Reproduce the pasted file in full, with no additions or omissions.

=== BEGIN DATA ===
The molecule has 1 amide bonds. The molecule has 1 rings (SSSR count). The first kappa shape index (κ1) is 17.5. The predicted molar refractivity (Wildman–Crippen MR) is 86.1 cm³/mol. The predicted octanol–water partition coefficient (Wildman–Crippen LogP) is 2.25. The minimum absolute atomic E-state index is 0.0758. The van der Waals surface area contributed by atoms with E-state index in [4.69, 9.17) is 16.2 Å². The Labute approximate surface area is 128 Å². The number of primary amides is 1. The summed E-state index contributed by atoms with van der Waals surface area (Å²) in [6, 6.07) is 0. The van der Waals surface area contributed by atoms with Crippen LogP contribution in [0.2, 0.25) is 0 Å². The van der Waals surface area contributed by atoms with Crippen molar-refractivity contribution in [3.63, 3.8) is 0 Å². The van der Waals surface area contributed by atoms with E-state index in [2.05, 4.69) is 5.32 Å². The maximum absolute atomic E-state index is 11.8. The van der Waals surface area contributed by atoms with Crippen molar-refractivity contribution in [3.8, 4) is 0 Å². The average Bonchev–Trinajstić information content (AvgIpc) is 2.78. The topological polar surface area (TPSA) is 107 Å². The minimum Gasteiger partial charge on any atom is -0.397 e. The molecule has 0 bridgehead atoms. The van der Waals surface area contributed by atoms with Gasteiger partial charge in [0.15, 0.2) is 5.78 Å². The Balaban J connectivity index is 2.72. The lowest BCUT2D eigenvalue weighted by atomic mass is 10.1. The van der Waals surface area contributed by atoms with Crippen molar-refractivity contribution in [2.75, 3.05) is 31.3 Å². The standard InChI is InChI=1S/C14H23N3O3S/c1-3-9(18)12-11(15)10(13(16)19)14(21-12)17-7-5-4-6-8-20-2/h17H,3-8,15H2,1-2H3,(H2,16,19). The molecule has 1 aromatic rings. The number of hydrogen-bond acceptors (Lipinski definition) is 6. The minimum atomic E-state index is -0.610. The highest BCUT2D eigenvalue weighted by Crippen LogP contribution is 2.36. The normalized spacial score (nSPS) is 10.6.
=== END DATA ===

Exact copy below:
The molecule has 1 amide bonds. The molecule has 1 rings (SSSR count). The first kappa shape index (κ1) is 17.5. The predicted molar refractivity (Wildman–Crippen MR) is 86.1 cm³/mol. The predicted octanol–water partition coefficient (Wildman–Crippen LogP) is 2.25. The minimum absolute atomic E-state index is 0.0758. The van der Waals surface area contributed by atoms with E-state index in [4.69, 9.17) is 16.2 Å². The Labute approximate surface area is 128 Å². The number of primary amides is 1. The summed E-state index contributed by atoms with van der Waals surface area (Å²) in [6, 6.07) is 0. The van der Waals surface area contributed by atoms with Crippen LogP contribution in [0.2, 0.25) is 0 Å². The van der Waals surface area contributed by atoms with Crippen molar-refractivity contribution in [3.63, 3.8) is 0 Å². The van der Waals surface area contributed by atoms with E-state index in [2.05, 4.69) is 5.32 Å². The maximum absolute atomic E-state index is 11.8. The van der Waals surface area contributed by atoms with Crippen molar-refractivity contribution in [3.8, 4) is 0 Å². The average Bonchev–Trinajstić information content (AvgIpc) is 2.78. The topological polar surface area (TPSA) is 107 Å². The minimum Gasteiger partial charge on any atom is -0.397 e. The molecule has 0 bridgehead atoms. The van der Waals surface area contributed by atoms with Gasteiger partial charge in [0.15, 0.2) is 5.78 Å². The Balaban J connectivity index is 2.72. The lowest BCUT2D eigenvalue weighted by atomic mass is 10.1. The van der Waals surface area contributed by atoms with Crippen molar-refractivity contribution in [2.75, 3.05) is 31.3 Å². The standard InChI is InChI=1S/C14H23N3O3S/c1-3-9(18)12-11(15)10(13(16)19)14(21-12)17-7-5-4-6-8-20-2/h17H,3-8,15H2,1-2H3,(H2,16,19). The molecule has 1 aromatic rings. The number of hydrogen-bond acceptors (Lipinski definition) is 6. The minimum atomic E-state index is -0.610. The highest BCUT2D eigenvalue weighted by Crippen LogP contribution is 2.36. The normalized spacial score (nSPS) is 10.6.